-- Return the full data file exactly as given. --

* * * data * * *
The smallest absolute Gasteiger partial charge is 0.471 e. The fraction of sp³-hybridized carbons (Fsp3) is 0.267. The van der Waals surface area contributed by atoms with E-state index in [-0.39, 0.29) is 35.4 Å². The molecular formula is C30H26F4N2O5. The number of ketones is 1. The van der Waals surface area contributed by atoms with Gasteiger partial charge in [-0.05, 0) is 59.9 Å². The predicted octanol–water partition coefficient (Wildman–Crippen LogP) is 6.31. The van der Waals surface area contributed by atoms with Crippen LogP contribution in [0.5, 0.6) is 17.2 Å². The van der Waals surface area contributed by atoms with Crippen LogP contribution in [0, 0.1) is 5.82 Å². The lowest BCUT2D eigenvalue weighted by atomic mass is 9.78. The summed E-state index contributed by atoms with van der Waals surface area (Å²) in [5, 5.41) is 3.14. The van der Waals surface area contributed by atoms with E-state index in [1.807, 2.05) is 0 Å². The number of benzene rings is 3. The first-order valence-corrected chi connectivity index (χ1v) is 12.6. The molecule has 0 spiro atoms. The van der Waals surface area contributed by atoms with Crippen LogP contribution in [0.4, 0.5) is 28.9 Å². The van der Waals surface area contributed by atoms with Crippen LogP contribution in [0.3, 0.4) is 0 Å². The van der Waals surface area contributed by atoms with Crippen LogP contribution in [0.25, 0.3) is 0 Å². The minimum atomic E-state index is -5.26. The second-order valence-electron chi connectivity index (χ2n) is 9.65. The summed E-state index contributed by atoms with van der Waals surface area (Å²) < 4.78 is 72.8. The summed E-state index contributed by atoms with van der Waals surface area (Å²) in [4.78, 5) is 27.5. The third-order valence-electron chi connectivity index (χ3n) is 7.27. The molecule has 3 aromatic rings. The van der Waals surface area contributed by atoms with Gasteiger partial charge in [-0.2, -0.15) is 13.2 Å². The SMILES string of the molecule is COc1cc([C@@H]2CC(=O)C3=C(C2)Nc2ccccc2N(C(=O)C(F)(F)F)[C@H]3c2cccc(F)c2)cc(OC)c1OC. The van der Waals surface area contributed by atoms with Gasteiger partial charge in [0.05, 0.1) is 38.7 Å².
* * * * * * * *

The smallest absolute Gasteiger partial charge is 0.471 e. The fraction of sp³-hybridized carbons (Fsp3) is 0.267. The van der Waals surface area contributed by atoms with E-state index in [-0.39, 0.29) is 35.4 Å². The molecular formula is C30H26F4N2O5. The number of ketones is 1. The van der Waals surface area contributed by atoms with Gasteiger partial charge in [-0.05, 0) is 59.9 Å². The predicted octanol–water partition coefficient (Wildman–Crippen LogP) is 6.31. The van der Waals surface area contributed by atoms with Crippen LogP contribution in [0.5, 0.6) is 17.2 Å². The van der Waals surface area contributed by atoms with Crippen LogP contribution in [0, 0.1) is 5.82 Å². The lowest BCUT2D eigenvalue weighted by atomic mass is 9.78. The summed E-state index contributed by atoms with van der Waals surface area (Å²) in [5, 5.41) is 3.14. The van der Waals surface area contributed by atoms with E-state index in [1.807, 2.05) is 0 Å². The number of benzene rings is 3. The first-order valence-corrected chi connectivity index (χ1v) is 12.6. The molecule has 0 spiro atoms. The van der Waals surface area contributed by atoms with Crippen LogP contribution in [0.4, 0.5) is 28.9 Å². The van der Waals surface area contributed by atoms with Crippen LogP contribution in [0.3, 0.4) is 0 Å². The van der Waals surface area contributed by atoms with Crippen LogP contribution in [0.25, 0.3) is 0 Å². The minimum atomic E-state index is -5.26. The second-order valence-electron chi connectivity index (χ2n) is 9.65. The summed E-state index contributed by atoms with van der Waals surface area (Å²) < 4.78 is 72.8. The summed E-state index contributed by atoms with van der Waals surface area (Å²) in [4.78, 5) is 27.5. The third-order valence-electron chi connectivity index (χ3n) is 7.27. The molecule has 3 aromatic rings. The van der Waals surface area contributed by atoms with Gasteiger partial charge in [-0.2, -0.15) is 13.2 Å². The SMILES string of the molecule is COc1cc([C@@H]2CC(=O)C3=C(C2)Nc2ccccc2N(C(=O)C(F)(F)F)[C@H]3c2cccc(F)c2)cc(OC)c1OC. The van der Waals surface area contributed by atoms with Gasteiger partial charge in [0.05, 0.1) is 38.7 Å².